I promised we’d talk a bit about spoon theory this week—you can read about the original version on Christine Miserandino’s blog. She’s an award-winning writer, speaker and blogger who developed “spoon theory” at a diner when a good friend asked her what it’s like to live with Lupus.
Christine grabbed a bunch of spoons to illustrate that living with a chronic disease means that you have a limited amount of energy each day—in her original illustration this was represented by 12 spoons—and you have to make tough decisions about how to use it. Make breakfast, 1 spoon gone. Go to class across campus, that’s 3 spoons, grade 10 math tests, another spoon gone. Pretty soon you’re out of spoons.
I imagine you can see how this idea is connected to what I talked to you about last week—about the unreasonable demands we make on ourselves, which is like giving away spoons we don’t have to give. Christine Miserandino says that sometimes even someone with Lupus can “borrow” a spoon from the future. So it stands to reason that relatively healthy people can probably live with “spoon debt” for a while, maybe even years, but no one has an infinite amount of spoons.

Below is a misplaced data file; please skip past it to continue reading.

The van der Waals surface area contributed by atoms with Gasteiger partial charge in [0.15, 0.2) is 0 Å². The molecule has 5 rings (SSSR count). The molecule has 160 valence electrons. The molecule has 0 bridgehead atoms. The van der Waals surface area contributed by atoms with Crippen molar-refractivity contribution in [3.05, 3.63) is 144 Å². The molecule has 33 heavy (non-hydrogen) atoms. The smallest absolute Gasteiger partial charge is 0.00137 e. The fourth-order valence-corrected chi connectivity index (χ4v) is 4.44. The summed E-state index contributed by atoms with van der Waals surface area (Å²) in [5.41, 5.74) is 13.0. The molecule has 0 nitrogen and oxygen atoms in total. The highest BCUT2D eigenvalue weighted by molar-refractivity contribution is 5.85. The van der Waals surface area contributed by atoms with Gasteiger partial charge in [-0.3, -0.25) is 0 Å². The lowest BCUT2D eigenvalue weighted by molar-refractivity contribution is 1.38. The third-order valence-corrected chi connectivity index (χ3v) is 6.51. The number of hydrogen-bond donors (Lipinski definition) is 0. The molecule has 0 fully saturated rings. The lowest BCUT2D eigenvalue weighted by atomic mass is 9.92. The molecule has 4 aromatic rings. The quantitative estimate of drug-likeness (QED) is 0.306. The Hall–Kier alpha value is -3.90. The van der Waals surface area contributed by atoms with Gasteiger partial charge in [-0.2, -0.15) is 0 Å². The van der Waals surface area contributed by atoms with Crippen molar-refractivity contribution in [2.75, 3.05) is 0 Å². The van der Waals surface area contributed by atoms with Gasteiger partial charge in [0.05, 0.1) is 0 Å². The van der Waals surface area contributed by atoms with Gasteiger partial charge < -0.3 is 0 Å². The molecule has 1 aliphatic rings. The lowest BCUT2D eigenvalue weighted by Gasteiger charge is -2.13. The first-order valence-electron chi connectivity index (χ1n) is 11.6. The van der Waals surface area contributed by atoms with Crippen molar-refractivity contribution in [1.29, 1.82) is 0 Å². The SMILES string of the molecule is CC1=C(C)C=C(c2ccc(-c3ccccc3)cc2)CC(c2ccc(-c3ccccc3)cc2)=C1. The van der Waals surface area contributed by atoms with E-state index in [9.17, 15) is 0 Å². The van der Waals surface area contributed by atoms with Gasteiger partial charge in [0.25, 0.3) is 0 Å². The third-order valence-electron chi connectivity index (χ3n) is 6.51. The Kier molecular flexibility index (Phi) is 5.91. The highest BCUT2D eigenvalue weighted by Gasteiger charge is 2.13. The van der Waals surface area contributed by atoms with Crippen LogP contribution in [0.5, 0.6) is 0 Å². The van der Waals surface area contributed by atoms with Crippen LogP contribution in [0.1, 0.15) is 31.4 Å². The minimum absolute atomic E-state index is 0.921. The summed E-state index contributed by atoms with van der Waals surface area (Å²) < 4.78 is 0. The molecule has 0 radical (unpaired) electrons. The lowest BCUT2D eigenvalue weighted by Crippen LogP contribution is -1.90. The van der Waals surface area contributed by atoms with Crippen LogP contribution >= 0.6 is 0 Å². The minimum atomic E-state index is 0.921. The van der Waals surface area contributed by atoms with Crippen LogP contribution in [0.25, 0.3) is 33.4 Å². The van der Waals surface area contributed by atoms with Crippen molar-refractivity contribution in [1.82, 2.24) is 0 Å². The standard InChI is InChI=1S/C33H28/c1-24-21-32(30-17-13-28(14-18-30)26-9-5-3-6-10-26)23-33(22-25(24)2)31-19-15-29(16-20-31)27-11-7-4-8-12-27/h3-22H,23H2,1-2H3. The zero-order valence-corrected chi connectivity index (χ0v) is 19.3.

Christine’s spoon theory pretty much has the spoons for the day arriving as you sleep, so you wake up with a certain number each morning (not a bad reminder of the importance of sleep!). But I was introduced to spoon theory through life coach Martha Beck’s October newsletter and she added a new idea to the concept—the idea that some activities can actually GIVE us spoons.
So if you want to give more than what you actually have to those kids you care so much about, or to your roommate, or to the Black Lives Matter movement, you would do well to figure out which activities might help you to multiply your spoons.
What the heck does that mean?